The Centers for Disease Control and Prevention (CDC) reports that cervical cancer is the fourth most common cancer among women globally, while certain throat cancer diagnoses1 are rising at unprecedented rates among men and women. HPV is responsible for 70 to 90 percent of these cancers in the U.S.2 Yet HPV vaccination rates remain distressingly low, with less than 30% completion among children ages 10-13.
Two doses of the HPV vaccine are required for full immunity among this age group.3 While it is not required for school admission across the U.S. like many other vaccines, the HPV vaccine is easily accessible at annual wellness visits and is a critical step in fighting these preventable diseases. Our analysis looked at HPV vaccination rates over a three-year period for the commercially insured population ages 10-13.
Among children ages 10-13: more than 50 percent get a first dose of HPV vaccine, less than 30 percent get a 2nd dose of HPV vaccine, and HPV vaccine completion rates are 5 times higher for those with more than 2 wellness visits over a three-year period
Low completion rates of HPV vaccine
COMPLETION RATES OF THE HPV VACCINE ARE GROWING MUCH SLOWER THAN INITIATION OF THE FIRST DOSE
In 2013 through 2016, 37 percent received the first dose of the vaccine and 25 percent received the second dose.
In 2014 through 2017, 45 percent received the first dose of the vaccine and 27 percent received the second dose.
In 2015 through 2018, 50 percent received the first dose of the vaccine and 28 percent received the second dose.
In 2016 through 2019, 54 percent received the first dose of the vaccine and 29 percent received the second dose.
INITIATION RATES ARE GROWING MOST RAPIDLY AMONG MALES, WHILE GROWTH OF COMPLETION RATES IS HIGHER AMONG FEMALES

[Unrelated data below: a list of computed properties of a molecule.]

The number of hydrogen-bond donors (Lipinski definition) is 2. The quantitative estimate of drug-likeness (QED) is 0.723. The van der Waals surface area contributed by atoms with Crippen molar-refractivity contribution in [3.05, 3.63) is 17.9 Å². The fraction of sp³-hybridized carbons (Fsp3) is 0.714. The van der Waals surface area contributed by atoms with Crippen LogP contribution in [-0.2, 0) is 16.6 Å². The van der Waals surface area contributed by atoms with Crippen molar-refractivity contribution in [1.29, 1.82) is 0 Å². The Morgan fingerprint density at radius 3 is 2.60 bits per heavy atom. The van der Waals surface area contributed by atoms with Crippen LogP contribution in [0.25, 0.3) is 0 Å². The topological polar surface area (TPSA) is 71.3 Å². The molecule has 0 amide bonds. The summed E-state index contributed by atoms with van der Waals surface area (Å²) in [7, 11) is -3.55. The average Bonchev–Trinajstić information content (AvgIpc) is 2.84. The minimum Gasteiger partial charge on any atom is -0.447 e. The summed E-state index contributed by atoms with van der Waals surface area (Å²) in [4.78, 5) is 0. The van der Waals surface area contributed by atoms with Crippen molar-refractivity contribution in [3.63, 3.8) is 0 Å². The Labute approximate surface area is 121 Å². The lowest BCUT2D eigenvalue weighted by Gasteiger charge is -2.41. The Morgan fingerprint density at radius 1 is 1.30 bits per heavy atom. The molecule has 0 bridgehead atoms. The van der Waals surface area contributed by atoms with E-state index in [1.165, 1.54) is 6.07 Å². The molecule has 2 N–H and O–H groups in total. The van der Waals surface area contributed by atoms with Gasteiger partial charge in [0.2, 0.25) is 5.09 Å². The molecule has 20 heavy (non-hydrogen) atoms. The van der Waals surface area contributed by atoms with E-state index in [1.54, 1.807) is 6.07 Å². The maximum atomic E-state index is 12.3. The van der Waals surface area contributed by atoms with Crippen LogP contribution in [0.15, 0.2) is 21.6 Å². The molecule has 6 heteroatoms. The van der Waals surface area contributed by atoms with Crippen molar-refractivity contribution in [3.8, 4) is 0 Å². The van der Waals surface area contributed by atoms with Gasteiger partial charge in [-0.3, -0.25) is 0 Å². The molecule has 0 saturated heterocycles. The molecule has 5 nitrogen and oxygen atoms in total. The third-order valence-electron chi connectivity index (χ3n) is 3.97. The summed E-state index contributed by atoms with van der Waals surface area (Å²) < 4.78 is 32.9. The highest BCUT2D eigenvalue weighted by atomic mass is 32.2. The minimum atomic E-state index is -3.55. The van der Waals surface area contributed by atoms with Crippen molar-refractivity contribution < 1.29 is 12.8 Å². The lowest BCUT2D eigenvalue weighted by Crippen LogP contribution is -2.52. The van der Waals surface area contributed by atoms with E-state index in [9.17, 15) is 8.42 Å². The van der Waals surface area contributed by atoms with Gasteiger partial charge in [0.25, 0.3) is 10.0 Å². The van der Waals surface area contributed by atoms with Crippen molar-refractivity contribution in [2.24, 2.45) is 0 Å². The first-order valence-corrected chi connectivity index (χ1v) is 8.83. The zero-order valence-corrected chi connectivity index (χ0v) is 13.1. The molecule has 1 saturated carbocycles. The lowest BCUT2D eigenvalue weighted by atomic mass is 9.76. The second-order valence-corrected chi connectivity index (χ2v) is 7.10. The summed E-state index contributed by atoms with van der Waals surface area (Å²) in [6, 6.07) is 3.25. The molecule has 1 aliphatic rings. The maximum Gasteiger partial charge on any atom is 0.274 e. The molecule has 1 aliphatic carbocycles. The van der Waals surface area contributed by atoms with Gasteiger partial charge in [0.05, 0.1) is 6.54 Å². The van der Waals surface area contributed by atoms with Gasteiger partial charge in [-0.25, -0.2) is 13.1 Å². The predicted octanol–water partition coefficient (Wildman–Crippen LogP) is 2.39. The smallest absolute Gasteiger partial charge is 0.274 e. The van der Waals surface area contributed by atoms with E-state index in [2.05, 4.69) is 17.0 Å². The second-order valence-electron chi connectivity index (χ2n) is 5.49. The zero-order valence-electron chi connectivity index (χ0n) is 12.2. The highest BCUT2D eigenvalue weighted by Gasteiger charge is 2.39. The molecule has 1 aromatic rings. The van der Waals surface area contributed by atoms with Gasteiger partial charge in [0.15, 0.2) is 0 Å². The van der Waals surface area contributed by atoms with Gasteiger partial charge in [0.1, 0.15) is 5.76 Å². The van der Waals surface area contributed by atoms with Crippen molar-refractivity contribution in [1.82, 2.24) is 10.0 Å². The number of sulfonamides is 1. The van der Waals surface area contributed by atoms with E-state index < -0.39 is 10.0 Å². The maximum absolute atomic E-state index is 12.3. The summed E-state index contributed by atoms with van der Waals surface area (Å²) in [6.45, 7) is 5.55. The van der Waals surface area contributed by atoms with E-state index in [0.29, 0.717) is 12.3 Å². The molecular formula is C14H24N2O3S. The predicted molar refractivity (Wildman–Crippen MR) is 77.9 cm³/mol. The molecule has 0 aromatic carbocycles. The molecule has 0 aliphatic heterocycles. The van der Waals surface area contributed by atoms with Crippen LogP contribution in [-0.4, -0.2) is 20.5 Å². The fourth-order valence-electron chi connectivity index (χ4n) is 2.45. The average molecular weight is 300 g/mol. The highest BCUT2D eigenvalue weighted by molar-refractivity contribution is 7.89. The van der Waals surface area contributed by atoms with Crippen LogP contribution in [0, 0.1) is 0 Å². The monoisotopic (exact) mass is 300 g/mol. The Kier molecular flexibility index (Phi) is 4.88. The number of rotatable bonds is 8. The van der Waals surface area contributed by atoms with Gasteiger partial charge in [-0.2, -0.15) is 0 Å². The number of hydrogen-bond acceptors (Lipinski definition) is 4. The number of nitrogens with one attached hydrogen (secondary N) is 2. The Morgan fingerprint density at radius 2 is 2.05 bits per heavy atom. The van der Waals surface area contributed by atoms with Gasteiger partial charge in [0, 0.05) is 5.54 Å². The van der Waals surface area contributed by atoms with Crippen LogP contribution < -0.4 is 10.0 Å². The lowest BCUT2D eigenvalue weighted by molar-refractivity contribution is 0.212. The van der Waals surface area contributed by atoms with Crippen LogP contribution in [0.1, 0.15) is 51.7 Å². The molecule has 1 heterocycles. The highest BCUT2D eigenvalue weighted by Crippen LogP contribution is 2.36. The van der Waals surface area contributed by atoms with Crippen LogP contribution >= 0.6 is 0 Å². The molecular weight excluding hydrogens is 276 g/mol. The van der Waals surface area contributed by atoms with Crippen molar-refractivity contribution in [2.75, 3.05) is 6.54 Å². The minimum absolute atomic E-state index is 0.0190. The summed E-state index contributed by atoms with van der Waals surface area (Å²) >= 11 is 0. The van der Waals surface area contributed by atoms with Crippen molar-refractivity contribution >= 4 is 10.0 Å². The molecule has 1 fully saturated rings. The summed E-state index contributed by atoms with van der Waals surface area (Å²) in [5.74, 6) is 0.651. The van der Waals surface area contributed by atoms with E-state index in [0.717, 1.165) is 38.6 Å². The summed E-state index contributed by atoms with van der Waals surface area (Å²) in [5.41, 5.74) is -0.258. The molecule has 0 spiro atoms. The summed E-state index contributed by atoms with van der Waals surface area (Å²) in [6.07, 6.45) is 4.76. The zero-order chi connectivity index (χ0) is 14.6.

In 2013 through 2016, 34 percent of males received the first dose of the vaccine and 28 percent received the second dose, while 40 percent of females received the first dose of the vaccine and 22 percent received the second dose.
In 2016 through 2019, 53 percent of males received the first dose of the vaccine and 30 percent received the second dose, while 55 percent of females received the first dose of the vaccine and 28 percent received the second dose.
The impact of COVID-19 on HPV vaccination rates was significant. Between January and October, 2020, there was a 13.5% drop from 2019 rates.
How Can We Improve HPV Vaccination Rates?
Looking at HPV vaccination rates over a three-year period for ages 10-13 shows 5 times higher completion rates, underscoring the importance of adhering to prescribed well child visits. Parents may need further education on the benefits and safety of the HPV vaccine. Among parents whose children did not receive the vaccine4: 29 percent were unsure about the HPV vaccine’s effectiveness, 25 percent did not vaccinate their child because it was not required, and 22 percent had concerns about side effects.
Why it matters
HPV is the most common sexually transmitted infection2. However, HPV vaccination rates remain much lower than other recommended vaccines for the 10-13 age group5. By vaccinating our children against HPV, we are not only preventing viral infections, but also reducing the risk of cancers later in life—many of which are or are becoming increasingly common. Both during and after the COVID-19 pandemic, it is vitally important to continue routine vaccinations for children and adults of all ages. As with the COVID-19 vaccine, getting both doses of the HPV vaccine is critical for effective vaccination. These preventive measures help ensure the health and safety of our families and communities. In local communities across the U.S., Blue Cross and Blue Shield companies are working to improve vaccination rates by expanding access to remote regions, launching educational campaigns, targeting vulnerable communities and driving completion rate growth.
Learn more at www.bcbs.com/the-health-of-america/topics/vaccinations
Source: BCBS Axis Data
Vaccination rates were aggregated by ZIP code for regional and race/ethnicity comparisons. Race/ethnicity is determined by ZIP code when more than 50% of the households identify as either Black, Hispanic or white.
- HPV can infect the mouth and throat and cause cancers of the oropharynx.
- CDC: HPV and cancer
- The second dose of the HPV vaccine is recommended 6-12 months after the first.
- 2020 Blue Cross Blue Shield Association Vaccination Consumer Survey.
- BCBS Axis Data found rates for Tdap (tetanus, diphtheria and acellular pertussis) and meningococcal vaccines at 94% and 90%, respectively, among the 2016-2019 cohort.
©2021 Blue Cross and Blue Shield Association. All rights reserved. Blue Cross Blue Shield Association is an association of independent Blue Cross and Blue Shield companies.